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Funded Studies

Targeting Brain-specific Stearoyl-CoA-Desaturase 5 (SCD5) as a Treatment for Parkinson’s Disease

Study Rationale:
Previous studies have shown that fat molecules called unsaturated fatty acids regulate the harmful effects that alpha-synuclein have on neurons. This protein forms a key part of Lewy bodies — clumps of proteins, fats and cellular organelles typically found in the brains of people with Parkinson’s disease (PD). Blocking a key enzyme involved in the synthesis of these unsaturated fatty acids, Stearol-CoA-Desaturase 5 (SCD5), could provide a novel treatment for PD that protects brain cells from the toxicity of alpha-synuclein.

We hypothesize that inhibiting the production of SCD5 will reduce the accumulation of unsaturated fatty acids and protect brain cells from the damaging effects of alpha-synuclein.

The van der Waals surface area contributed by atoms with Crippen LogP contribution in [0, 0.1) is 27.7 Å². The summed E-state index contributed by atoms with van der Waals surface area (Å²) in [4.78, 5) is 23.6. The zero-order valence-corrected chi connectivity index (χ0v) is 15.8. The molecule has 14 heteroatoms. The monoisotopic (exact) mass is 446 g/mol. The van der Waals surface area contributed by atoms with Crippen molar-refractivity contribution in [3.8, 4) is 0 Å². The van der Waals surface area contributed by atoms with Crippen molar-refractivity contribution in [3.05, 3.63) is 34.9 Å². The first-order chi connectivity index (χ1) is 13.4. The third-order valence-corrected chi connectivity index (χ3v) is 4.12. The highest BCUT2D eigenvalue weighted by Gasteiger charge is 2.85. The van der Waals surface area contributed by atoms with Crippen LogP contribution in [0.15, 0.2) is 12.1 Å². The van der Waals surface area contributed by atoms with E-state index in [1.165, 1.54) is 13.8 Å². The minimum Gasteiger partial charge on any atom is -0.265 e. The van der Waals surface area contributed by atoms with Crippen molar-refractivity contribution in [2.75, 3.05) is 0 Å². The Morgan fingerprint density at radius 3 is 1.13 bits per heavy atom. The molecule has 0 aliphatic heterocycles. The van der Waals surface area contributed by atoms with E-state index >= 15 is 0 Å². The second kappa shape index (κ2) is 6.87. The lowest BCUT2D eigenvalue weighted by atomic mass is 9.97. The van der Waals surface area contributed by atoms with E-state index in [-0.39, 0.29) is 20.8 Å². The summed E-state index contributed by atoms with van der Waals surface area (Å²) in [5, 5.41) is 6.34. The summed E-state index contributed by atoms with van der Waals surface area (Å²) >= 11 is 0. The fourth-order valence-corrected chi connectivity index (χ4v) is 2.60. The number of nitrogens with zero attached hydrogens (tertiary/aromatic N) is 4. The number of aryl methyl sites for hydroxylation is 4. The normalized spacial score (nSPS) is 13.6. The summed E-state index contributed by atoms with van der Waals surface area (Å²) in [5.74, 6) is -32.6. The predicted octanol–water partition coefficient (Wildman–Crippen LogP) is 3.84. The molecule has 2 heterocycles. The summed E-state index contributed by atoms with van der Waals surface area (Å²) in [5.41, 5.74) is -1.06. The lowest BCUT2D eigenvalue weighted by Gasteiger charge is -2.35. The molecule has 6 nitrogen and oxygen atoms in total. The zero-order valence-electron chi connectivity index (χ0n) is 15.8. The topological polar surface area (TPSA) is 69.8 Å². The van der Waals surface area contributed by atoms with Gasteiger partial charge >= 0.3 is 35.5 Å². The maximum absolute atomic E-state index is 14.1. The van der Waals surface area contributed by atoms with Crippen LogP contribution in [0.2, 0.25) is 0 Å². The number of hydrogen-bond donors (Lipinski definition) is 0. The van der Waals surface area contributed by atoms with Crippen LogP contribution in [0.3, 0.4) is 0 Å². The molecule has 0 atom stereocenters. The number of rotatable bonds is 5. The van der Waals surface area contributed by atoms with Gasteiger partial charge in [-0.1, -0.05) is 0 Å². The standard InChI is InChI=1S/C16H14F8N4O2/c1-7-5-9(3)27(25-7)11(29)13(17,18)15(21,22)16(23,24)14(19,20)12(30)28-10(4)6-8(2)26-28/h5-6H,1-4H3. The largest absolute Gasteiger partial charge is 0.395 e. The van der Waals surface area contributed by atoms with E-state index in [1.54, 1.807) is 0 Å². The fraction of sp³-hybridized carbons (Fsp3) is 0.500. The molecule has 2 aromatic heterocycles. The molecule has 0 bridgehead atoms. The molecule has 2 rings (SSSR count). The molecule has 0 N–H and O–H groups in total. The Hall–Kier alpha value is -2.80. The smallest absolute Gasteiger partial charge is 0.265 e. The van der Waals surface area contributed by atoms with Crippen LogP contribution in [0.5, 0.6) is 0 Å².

Study Design:
RNA interference is a molecular tool that regulates the process by which a gene directs the synthesis of a protein. This tool is being used to generate a new class of medicines, called RNAi therapeutics (RNAiTh), that can block the production of specific disease-causing proteins. We are designing an RNAiTh that targets the production of SCD5, an approach that should protect human brain cells from the harmful effects of alpha-synuclein in PD. We will test the RNAiTh candidates we generate in multiple PD models and select the most effective molecule to take forward into further studies.

Impact on Diagnosis/Treatment of Parkinson’s Disease:
Studies conducted over the past few years suggest that targeting SCD5 may be protective in slowing the progression of PD.

Next Steps for Development:
The best RNAiTh candidates from this study will be enhanced and tested in additional models to ensure the development of the molecule with the greatest efficacy and fewest side effects for use in clinical trials.


  • Lan T. H. Dang, PhD

    Cambridge, MA United States

  • Ulf Dettmer, PhD

    Boston, MA United States

  • Tanya Z. Fischer, MD, PhD

    Cambridge, MA United States

  • Saranna Fanning, PhD

    Boston, MA United States

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